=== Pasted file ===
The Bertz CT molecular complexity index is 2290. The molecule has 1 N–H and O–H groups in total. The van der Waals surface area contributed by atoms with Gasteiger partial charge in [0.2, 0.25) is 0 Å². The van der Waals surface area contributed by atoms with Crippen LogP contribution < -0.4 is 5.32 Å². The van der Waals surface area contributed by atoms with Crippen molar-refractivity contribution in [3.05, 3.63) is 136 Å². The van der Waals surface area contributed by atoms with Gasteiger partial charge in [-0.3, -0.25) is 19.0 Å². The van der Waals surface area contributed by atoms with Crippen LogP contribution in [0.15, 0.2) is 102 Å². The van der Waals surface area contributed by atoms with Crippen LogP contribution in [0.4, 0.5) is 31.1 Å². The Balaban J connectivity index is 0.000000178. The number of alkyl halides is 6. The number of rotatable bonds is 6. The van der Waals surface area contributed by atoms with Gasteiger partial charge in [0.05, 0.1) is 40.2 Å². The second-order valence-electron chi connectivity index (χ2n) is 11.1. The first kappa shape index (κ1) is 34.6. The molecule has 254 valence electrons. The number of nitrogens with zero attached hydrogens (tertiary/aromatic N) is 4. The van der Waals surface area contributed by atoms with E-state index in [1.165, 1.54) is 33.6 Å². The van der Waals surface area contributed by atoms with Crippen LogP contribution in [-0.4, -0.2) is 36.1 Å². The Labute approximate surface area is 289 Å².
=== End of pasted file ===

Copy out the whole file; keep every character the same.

The Bertz CT molecular complexity index is 2290. The molecule has 1 N–H and O–H groups in total. The van der Waals surface area contributed by atoms with Gasteiger partial charge in [0.2, 0.25) is 0 Å². The van der Waals surface area contributed by atoms with Crippen LogP contribution < -0.4 is 5.32 Å². The van der Waals surface area contributed by atoms with Crippen molar-refractivity contribution in [3.05, 3.63) is 136 Å². The van der Waals surface area contributed by atoms with Gasteiger partial charge in [-0.3, -0.25) is 19.0 Å². The van der Waals surface area contributed by atoms with Crippen LogP contribution in [0.15, 0.2) is 102 Å². The van der Waals surface area contributed by atoms with Crippen LogP contribution in [0.4, 0.5) is 31.1 Å². The Balaban J connectivity index is 0.000000178. The number of alkyl halides is 6. The number of rotatable bonds is 6. The van der Waals surface area contributed by atoms with Gasteiger partial charge in [0.05, 0.1) is 40.2 Å². The second-order valence-electron chi connectivity index (χ2n) is 11.1. The first kappa shape index (κ1) is 34.6. The molecule has 254 valence electrons. The number of nitrogens with zero attached hydrogens (tertiary/aromatic N) is 4. The van der Waals surface area contributed by atoms with E-state index in [1.165, 1.54) is 33.6 Å². The van der Waals surface area contributed by atoms with Crippen LogP contribution in [-0.4, -0.2) is 36.1 Å². The Labute approximate surface area is 289 Å².